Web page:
Bernie Sanders Shows Why He’s Still a Favorite

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Bernie Sanders Shows Why He’s Still a Favorite

FAN FAVORITE: Bernie Sanders of Vermont poses in this Truthout.org photo.

FAN FAVORITE: Bernie Sanders of Vermont poses in this Truthout.org photo.

Troy Page / Truthout.org

FAN FAVORITE: Bernie Sanders of Vermont poses in this Truthout.org photo.

Troy Page / Truthout.org

Troy Page / Truthout.org

FAN FAVORITE: Bernie Sanders of Vermont poses in this Truthout.org photo.

Natalie Casey, Staff Writer

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  The topic of President Donald Trump’s impeachment was dominating the line of questioning 20 minutes into the debate. Questions were directed at former Vice President Joe Biden about the Ukraine scandal, and Trump’s baseless accusations of corruption towards the Bidens.

As Biden was gathering thoughts, off-camera viewers heard a voice, “Anderson … Anderson?” The voice belonged to Vermont senator Bernie Sanders, trying to get the attention of the debate moderator Anderson Cooper.

Sanders waited for Biden to answer, with an explanation about his son and Ukraine, then stated, “I think that it is absolutely imperative we go forward with impeachment. I hope that he is impeached … what we have got to do is end this corruption, set a precedent for future history that says presidents like this cannot behave this way. But we cannot and must not turn our backs on the pain of the working class of this country.”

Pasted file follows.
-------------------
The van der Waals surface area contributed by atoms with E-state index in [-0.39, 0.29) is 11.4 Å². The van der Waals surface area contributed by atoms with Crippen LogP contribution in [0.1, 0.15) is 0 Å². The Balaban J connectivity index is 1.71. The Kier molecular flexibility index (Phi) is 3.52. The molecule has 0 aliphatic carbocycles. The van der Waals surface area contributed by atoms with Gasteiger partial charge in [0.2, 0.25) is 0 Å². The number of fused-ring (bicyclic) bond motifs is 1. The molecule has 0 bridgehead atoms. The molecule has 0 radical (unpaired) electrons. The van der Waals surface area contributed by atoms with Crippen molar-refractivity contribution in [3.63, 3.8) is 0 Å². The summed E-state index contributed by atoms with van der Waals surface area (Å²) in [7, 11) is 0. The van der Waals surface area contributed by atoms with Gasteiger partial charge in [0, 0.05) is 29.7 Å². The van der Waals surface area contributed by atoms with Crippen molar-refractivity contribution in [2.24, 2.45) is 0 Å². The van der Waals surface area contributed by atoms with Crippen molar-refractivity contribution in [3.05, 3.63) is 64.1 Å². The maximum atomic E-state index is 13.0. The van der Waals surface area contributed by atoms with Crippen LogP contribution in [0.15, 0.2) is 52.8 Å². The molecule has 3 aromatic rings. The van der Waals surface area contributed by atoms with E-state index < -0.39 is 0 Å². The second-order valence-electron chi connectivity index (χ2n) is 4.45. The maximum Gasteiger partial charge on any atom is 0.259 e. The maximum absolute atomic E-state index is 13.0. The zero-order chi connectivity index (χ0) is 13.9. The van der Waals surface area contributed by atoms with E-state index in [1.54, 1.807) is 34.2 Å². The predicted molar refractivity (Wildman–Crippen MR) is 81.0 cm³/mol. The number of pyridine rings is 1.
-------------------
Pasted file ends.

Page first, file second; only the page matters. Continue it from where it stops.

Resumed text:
Sen. Sanders has the American people at the forefront of his mind. His second-best quality is that he is always ahead of his peers, in terms of policy and integrity.

Other powerful political figures have their skeletons; Prime Minister Justin Trudeau and his blackface scandal, Hillary Clinton not supporting gay marriage until 2013, or the leaked 2005 recordings of Trump saying, “I don’t even wait. And when you’re a star, they let you do it. You can do anything. Grab them by the pussy. You can do anything.” The list could go on and on for people in powerful positions doing awful things.

With Sanders, voters don’t have to worry about scandals or drastic changes in his values. Sanders ran for governor of Vermont in 1972 and his letter to a local newspaper about his platform read like it was written for a modern-day campaign. “Let us abolish all laws which attempt to impose a particular brand of morality or ‘right’ on people. Let’s abolish all laws dealing with abortion, drugs, sexual behavior (adultery, homosexuality, etc.).”

Even in 1970, Sanders had the foresight that the war on drugs, restrictions on women’s bodies, and upholding laws against gay behavior, was unconstitutional. The values of his previous campaign came before Roe v. Wade (1973), Lawrence v. Texas (2003), and certainly before the nation’s progressing attitude of rehabilitation over criminalization towards drug use.

His 1970s views are more progressive than current candidates for the 2020 election. Rep. Tulsi Gabbard (Hawaii), a woman running for the Democratic nomination in 2020, stated at the debate “abortion should be safe, legal, and rare.”